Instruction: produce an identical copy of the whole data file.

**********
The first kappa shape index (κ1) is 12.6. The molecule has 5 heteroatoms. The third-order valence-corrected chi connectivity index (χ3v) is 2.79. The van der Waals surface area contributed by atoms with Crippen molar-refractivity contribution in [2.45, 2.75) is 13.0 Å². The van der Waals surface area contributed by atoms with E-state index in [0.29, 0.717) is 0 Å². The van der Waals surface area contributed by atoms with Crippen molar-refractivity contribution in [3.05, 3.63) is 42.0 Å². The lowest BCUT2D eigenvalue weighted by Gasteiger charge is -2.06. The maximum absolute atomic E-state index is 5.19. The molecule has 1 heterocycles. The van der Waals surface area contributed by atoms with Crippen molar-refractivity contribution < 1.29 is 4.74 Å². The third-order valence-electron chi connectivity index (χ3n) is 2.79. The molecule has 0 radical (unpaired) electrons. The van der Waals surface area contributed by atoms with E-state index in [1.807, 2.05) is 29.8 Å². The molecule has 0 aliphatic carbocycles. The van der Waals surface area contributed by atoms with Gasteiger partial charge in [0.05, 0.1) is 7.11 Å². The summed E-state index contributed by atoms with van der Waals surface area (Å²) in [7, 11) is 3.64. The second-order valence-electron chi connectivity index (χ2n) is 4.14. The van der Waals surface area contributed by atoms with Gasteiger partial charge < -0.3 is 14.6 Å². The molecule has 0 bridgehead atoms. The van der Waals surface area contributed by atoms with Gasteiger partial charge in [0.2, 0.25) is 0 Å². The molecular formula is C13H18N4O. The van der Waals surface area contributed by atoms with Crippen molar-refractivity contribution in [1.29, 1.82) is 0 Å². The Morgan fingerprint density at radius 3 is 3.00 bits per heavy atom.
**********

The first kappa shape index (κ1) is 12.6. The molecule has 5 heteroatoms. The third-order valence-corrected chi connectivity index (χ3v) is 2.79. The van der Waals surface area contributed by atoms with Crippen molar-refractivity contribution in [2.45, 2.75) is 13.0 Å². The van der Waals surface area contributed by atoms with E-state index in [0.29, 0.717) is 0 Å². The van der Waals surface area contributed by atoms with Crippen molar-refractivity contribution in [3.05, 3.63) is 42.0 Å². The lowest BCUT2D eigenvalue weighted by Gasteiger charge is -2.06. The maximum absolute atomic E-state index is 5.19. The molecule has 1 heterocycles. The van der Waals surface area contributed by atoms with Crippen molar-refractivity contribution < 1.29 is 4.74 Å². The third-order valence-electron chi connectivity index (χ3n) is 2.79. The molecule has 0 radical (unpaired) electrons. The van der Waals surface area contributed by atoms with E-state index in [1.807, 2.05) is 29.8 Å². The molecule has 0 aliphatic carbocycles. The van der Waals surface area contributed by atoms with Gasteiger partial charge in [0.05, 0.1) is 7.11 Å². The summed E-state index contributed by atoms with van der Waals surface area (Å²) in [7, 11) is 3.64. The second-order valence-electron chi connectivity index (χ2n) is 4.14. The van der Waals surface area contributed by atoms with Gasteiger partial charge < -0.3 is 14.6 Å². The molecule has 0 bridgehead atoms. The van der Waals surface area contributed by atoms with Gasteiger partial charge in [0.2, 0.25) is 0 Å². The molecular formula is C13H18N4O. The van der Waals surface area contributed by atoms with Crippen molar-refractivity contribution in [1.29, 1.82) is 0 Å². The Morgan fingerprint density at radius 3 is 3.00 bits per heavy atom.